The trial of the driver who fled the tourists to Times Square has begun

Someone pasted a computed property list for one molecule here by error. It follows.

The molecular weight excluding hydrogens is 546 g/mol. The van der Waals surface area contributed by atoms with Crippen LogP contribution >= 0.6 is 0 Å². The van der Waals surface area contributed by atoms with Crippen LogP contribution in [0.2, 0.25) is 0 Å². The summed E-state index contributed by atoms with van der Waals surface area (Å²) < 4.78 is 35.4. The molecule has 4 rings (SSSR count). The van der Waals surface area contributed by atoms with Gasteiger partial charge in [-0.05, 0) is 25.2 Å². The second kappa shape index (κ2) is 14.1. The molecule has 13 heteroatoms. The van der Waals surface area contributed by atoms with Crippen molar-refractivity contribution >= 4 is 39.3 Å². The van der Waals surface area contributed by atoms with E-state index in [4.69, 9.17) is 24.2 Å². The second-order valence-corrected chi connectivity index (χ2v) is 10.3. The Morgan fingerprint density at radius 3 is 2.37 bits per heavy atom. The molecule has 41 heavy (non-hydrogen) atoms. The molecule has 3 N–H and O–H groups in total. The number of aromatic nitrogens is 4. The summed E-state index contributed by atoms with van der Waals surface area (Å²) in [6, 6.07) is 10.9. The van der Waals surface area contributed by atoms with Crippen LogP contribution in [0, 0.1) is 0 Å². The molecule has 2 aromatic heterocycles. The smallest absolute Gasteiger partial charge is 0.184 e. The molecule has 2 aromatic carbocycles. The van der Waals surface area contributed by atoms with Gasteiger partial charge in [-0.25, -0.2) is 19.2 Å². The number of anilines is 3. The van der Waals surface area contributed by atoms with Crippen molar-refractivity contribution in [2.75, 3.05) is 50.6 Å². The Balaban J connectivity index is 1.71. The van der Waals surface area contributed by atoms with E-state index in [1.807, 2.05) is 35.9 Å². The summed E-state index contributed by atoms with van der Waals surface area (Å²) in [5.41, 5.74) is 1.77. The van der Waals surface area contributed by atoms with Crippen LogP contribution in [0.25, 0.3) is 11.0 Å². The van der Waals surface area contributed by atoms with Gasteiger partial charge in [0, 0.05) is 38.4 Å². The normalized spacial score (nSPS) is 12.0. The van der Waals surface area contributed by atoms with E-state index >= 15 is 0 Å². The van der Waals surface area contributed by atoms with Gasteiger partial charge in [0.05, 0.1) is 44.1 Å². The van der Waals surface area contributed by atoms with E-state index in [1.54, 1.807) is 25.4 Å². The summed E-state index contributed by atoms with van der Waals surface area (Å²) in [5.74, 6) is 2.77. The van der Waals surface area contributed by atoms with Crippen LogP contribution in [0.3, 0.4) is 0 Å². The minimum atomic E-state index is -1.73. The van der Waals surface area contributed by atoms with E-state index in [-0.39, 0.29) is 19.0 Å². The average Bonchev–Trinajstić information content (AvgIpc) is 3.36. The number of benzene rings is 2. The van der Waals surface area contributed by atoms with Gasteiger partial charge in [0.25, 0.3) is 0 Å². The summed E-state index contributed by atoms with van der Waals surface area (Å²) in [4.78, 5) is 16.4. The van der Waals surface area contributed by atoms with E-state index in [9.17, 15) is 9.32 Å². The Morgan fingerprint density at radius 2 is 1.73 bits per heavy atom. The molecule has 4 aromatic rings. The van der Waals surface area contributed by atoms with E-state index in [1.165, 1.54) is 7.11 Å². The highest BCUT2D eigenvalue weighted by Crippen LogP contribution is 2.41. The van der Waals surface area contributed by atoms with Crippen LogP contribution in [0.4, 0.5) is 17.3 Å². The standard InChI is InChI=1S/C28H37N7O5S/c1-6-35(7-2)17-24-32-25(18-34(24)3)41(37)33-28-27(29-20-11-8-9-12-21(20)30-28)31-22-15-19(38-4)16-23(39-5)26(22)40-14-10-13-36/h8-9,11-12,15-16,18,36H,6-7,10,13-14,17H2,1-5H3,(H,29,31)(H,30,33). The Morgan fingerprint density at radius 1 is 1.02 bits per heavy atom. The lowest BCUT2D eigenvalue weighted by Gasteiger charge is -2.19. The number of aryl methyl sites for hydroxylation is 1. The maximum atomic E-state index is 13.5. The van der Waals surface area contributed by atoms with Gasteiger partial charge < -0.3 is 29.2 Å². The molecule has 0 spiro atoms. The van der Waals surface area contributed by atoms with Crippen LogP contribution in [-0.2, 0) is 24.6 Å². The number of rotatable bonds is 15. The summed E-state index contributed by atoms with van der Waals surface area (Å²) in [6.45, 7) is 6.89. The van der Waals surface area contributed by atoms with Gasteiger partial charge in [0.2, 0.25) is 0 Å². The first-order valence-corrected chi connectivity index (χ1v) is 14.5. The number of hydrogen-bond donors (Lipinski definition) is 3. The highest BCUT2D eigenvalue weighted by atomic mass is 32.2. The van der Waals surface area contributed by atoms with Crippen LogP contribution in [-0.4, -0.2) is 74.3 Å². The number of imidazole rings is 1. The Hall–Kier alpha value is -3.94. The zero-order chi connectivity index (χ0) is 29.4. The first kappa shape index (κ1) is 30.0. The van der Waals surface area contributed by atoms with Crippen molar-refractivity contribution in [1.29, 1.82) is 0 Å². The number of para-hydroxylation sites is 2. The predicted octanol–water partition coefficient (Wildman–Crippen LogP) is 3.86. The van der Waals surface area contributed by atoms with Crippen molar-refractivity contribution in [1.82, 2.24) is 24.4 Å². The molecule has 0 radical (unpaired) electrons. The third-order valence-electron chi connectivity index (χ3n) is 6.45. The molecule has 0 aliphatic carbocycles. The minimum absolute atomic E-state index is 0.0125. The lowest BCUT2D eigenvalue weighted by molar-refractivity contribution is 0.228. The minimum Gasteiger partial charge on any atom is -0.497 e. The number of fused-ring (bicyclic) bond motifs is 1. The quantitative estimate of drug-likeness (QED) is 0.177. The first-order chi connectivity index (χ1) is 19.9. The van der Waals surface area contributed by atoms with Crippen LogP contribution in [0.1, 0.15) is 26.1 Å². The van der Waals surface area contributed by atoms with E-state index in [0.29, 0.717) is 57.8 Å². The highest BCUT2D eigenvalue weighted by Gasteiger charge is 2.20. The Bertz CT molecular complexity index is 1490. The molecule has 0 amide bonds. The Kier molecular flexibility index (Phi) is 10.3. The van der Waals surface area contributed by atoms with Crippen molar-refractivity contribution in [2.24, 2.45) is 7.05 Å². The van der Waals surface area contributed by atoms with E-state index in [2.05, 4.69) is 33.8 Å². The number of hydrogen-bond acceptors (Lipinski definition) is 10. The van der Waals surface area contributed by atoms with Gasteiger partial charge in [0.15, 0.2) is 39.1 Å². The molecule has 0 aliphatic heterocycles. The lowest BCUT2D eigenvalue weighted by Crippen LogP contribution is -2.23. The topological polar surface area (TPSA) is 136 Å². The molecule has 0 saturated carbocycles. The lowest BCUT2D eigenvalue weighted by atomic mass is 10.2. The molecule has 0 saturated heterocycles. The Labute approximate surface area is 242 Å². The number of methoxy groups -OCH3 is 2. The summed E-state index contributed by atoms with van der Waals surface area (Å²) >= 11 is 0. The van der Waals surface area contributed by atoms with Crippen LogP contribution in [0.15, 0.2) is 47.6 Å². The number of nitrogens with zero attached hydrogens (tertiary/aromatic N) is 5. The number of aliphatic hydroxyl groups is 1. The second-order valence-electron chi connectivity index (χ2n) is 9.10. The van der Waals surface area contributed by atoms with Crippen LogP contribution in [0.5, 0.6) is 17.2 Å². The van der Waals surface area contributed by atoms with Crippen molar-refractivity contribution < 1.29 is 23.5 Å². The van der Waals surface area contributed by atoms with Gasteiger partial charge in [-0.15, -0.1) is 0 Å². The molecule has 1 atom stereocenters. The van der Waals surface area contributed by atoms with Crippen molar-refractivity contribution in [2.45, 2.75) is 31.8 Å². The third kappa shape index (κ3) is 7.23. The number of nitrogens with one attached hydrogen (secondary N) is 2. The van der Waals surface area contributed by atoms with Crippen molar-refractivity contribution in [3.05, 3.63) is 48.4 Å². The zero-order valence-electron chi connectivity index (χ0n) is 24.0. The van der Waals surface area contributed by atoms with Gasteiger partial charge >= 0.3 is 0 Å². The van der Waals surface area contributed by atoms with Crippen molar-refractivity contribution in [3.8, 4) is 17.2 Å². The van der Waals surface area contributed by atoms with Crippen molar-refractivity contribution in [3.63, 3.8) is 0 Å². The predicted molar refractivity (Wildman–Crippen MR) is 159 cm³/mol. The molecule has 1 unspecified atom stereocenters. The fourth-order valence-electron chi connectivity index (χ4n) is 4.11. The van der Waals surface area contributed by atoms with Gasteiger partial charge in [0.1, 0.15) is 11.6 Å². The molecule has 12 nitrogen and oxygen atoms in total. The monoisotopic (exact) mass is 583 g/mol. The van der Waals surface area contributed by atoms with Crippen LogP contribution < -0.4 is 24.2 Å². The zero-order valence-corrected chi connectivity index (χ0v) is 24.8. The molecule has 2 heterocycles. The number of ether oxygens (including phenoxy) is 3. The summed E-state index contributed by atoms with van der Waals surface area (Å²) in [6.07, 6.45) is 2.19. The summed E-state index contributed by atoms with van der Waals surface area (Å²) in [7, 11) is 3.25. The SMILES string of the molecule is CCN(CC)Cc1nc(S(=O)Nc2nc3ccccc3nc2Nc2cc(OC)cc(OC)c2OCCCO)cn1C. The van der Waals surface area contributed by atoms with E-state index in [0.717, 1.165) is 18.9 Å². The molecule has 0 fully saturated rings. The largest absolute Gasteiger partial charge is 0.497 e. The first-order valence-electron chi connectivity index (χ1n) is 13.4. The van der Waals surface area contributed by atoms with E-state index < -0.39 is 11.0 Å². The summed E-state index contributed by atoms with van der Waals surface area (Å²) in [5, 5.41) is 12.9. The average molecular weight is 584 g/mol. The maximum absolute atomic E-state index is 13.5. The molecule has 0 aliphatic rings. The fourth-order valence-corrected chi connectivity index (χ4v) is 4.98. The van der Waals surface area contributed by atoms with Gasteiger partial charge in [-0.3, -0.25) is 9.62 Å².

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A man driving a car that drove through crowds of pedestrians in New York’s Times Square, killing a woman and injuring 22 others, is finally on trial after various delays of five years, including closing the court due to a pandemic. Revelations are expected Monday at the trial of Richard Rojas, a 31-year-old U.S. Navy veteran who, after his arrest, told police he smoked marijuana with the PCP hallucinogenic drug before in 2017 disrupting helpless tourists at Manhattan’s world-famous landmark. . Alice Ellsman, an 18-year-old girl from Portage, Michigan, was killed in an annual family trip. Among the wounded was her 13-year-old sister Ava. Jessica Williams of Danelen, New Jersey, was so badly injured that her mother had to accept a high school diploma while she remained in the hospital. The trial of Rojas in Manhattan is expected to take several months. Prosecutors allege that on May 18, 2017, Rojas drove away from the Bronx, where he lived with his mother, through Times Square, then turned around, drove the car onto the sidewalk and roared along the sidewalk for three blocks before that. he crashed his car into protective barriers. Photographers took pictures of Rojas with wild eyes after he got out of the wrecked car and ran down the street, waving his arms. According to the National Center for Drug Intelligence, PCP, or phencyclidine, can cause delirium, violence, or suicide in users. According to prosecutors, Rojas said he wanted to “kill them all.” Rojas pleaded not guilty to trial in 2017 and has since been imprisoned in the infamous prison complex on Rickers Island in New York City. His lawyer then said it was a “terrible thing” in Times Square. “But the way we handle such cases will determine how civilized we are in society,” said defense attorney Enrico DeMarco. Rojas has several previous criminal cases that paint a picture of a troubled person. A few days before the incident in Times Square, he pleaded guilty to charges of harassment in the Bronx for pulling a knife at a notary in his home and accusing a man of trying to steal his identity. He also had two previous cases of driving under the influence of alcohol. Rojas was enlisted in the Navy in 2011 and part of 2012 served aboard the destroyer USS Carney. Rojas spent the last months in the Navy at the Naval Air Station in Jacksonville, Florida. In 2012, he was arrested and charged with beating a taxi driver who he said did not respect him for trying to charge too much, according to the arrest warrant. The arresting officer said Rojas shouted, “My life is over!” as he was detained. After his arrest, Rojas told the officer he was going to kill all the police and military police he could see after he was released from prison, according to a report from Sheriff Jacksonville’s office. Alan Sebalas, a lawyer representing Rojas in the case, said the state charges had been dropped after the military entered jurisdiction over the criminal case. Navy documents show that in 2013, Rojas spent two months in a naval prison in Charleston, South Carolina. He was fired in 2014 as a result of a special military court, a Navy official said.